- Next, add fasteners to the other side of the plank you just secured in place and repeat steps 3 – 7 until the deck is installed.
The rainy weather rotted a small area of the siding on the house that would touch the new decking so to match the beauty of the deck, I cut out the rotted area of the siding using my multi-tool, went under the deck (gross), and cut out a siding piece that the weather really hadn’t touched the same size as the rotted piece and just swapped them. It looks so much better!
I also wanted the new deck planks against the house to fit under the siding. The Trex decking was a little thicker than the previous boards that had been on the deck by 1/2″. So I had to cut any siding on the house that the new deck would go under to allow for the new planks to fit with the multi-tool. I measured the thickness of the plank, marked the existing siding where I need to cut, then used a multi-tool to cut the extra 1/2″ off.
The new planks would slide right under the old siding. Doesn’t the deck look so great tucked UNDER the siding?
What kind of railing goes with a Trex deck?
It’s my experience that you can use any rail system with Trex as long as you follow the installation instructions that come with it and be sure to secure it correctly to the deck or have it custom made.
When I was at Lowe’s I found that Trex railing was pretty expensive for what my parent’s budget was so I looked around for a different option. Instead, I found a prefabricated, matte black simple square baluster metal railing system They weren’t Trex but that didn’t matter. I ordered them and had them delivered with all of my other supplies.
It was now time to install the railing system on the deck. It is actually really pretty even though it isn’t a Trex system. And it is really easy to install (like really easy) and saved the cost of having it custom-built by a railing company. It is a great option to keep you within budget.
I got busy installing the posts and, if you follow the instructions, they are really simple to install.
How do you install railing on a Trex deck?
You cannot just screw your posts into your Trex or composite decking. The railings will come right out!
You have to add bracing underneath the deck with 2x4s so that the long 4″ lag screws will have something to drive into.
At the beginning of this post, I had shown you that I added braces across the joists where the railing posts would be screwed into. This project did not fall short of math and calculations. Luckily it was pretty easy to figure it all out as long as I remained patient.
I calculated where the railing posts would need to be screwed into the decking. Then I securely added braces made out of 2 x 8 studs with long wood screws around the whole perimeter where those posts would go.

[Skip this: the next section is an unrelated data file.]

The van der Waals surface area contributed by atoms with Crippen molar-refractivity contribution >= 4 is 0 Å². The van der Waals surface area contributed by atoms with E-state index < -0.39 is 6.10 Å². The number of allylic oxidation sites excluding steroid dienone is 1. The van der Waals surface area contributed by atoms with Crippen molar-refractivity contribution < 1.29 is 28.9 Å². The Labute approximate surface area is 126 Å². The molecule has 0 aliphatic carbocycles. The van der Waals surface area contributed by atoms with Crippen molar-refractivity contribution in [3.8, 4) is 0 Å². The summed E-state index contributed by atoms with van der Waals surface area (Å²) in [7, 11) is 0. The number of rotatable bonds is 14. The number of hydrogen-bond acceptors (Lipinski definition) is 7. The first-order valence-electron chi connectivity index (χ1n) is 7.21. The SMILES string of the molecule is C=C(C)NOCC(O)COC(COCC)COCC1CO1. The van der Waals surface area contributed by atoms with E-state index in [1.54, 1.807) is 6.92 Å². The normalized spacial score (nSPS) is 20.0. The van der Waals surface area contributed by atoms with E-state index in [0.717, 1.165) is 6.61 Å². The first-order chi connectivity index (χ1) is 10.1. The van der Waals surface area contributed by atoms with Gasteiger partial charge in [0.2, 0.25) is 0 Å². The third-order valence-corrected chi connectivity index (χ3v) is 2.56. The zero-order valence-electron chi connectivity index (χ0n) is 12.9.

The braces will ensure that when the lag screws go down through the deck planks they will also go through the stud and be secured.
It is also important to have the correct bit for your drill so you can drive the lag screws (not included) into the decking and the bracing. You don’t want to do it entirely by hand with a socket wrench.
Luckily my parents had a bit that I could attach to my drill, but if you don’t have one, get one that will fit the head of the 4″ lag screws you will need to purchase separately. You will also need to pre-drill these holes through the deck planks.
I did have to do the last part of the driving by hand with a socket wrench. It was pretty hard and took a little time.
I used my level the whole time, on each of the 4 sides of the post as I slowly secured the 4 lag screws with the socket wrench to secure the posts to ensure that they were standing straight. I had to shim the posts as needed with metal washers until the lag screws were tight and the posts were straight.
Not hard, but time-consuming to get it perfect.
The posts went in and then it was time to install the railings. They needed to be cut a specific length, minus a 3/4″ on each end, etc. to fit into the brackets. Again, this isn’t hard as long as you take your time and read the instructions thoroughly.
It was all in the instructions and there was no room for error. We only had exactly what we needed in the order and these things are not usually readily available in-store. Remember it took me 5 weeks to get the supplies!
I have shared with everyone how much the deck railing cost and what I ordered if you want to check it out!
Having never done this before, I read and re-read the instructions very carefully and was SO excited when I did it just right. I felt so rejuvenated and had a new pep-in-my-step because I DID IT!
I needed the help of my daughter to hand me my drill once I got a railing set and it did take one entire 10-hour day.